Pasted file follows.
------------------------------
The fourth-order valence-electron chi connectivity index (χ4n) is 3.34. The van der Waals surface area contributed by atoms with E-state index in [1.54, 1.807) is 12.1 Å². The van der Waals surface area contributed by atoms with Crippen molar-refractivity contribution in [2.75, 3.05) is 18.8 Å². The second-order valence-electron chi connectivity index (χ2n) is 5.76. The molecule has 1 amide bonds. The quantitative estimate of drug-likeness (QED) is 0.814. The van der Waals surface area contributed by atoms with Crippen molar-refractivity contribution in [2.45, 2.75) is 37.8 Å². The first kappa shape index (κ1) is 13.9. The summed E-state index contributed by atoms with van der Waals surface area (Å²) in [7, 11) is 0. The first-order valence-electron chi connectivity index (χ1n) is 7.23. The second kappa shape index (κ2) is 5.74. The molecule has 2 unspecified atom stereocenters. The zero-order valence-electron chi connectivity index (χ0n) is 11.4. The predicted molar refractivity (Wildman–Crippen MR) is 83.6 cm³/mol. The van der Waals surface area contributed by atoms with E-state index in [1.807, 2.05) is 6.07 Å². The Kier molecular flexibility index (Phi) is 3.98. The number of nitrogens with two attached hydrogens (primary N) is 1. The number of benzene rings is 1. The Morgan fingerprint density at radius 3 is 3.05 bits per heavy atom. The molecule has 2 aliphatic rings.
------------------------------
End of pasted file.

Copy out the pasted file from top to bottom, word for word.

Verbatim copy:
The fourth-order valence-electron chi connectivity index (χ4n) is 3.34. The van der Waals surface area contributed by atoms with E-state index in [1.54, 1.807) is 12.1 Å². The van der Waals surface area contributed by atoms with Crippen molar-refractivity contribution in [2.75, 3.05) is 18.8 Å². The second-order valence-electron chi connectivity index (χ2n) is 5.76. The molecule has 1 amide bonds. The quantitative estimate of drug-likeness (QED) is 0.814. The van der Waals surface area contributed by atoms with Crippen molar-refractivity contribution in [2.45, 2.75) is 37.8 Å². The first kappa shape index (κ1) is 13.9. The summed E-state index contributed by atoms with van der Waals surface area (Å²) in [7, 11) is 0. The first-order valence-electron chi connectivity index (χ1n) is 7.23. The second kappa shape index (κ2) is 5.74. The molecule has 2 unspecified atom stereocenters. The zero-order valence-electron chi connectivity index (χ0n) is 11.4. The predicted molar refractivity (Wildman–Crippen MR) is 83.6 cm³/mol. The van der Waals surface area contributed by atoms with E-state index in [1.807, 2.05) is 6.07 Å². The Kier molecular flexibility index (Phi) is 3.98. The number of nitrogens with two attached hydrogens (primary N) is 1. The number of benzene rings is 1. The Morgan fingerprint density at radius 3 is 3.05 bits per heavy atom. The molecule has 2 aliphatic rings.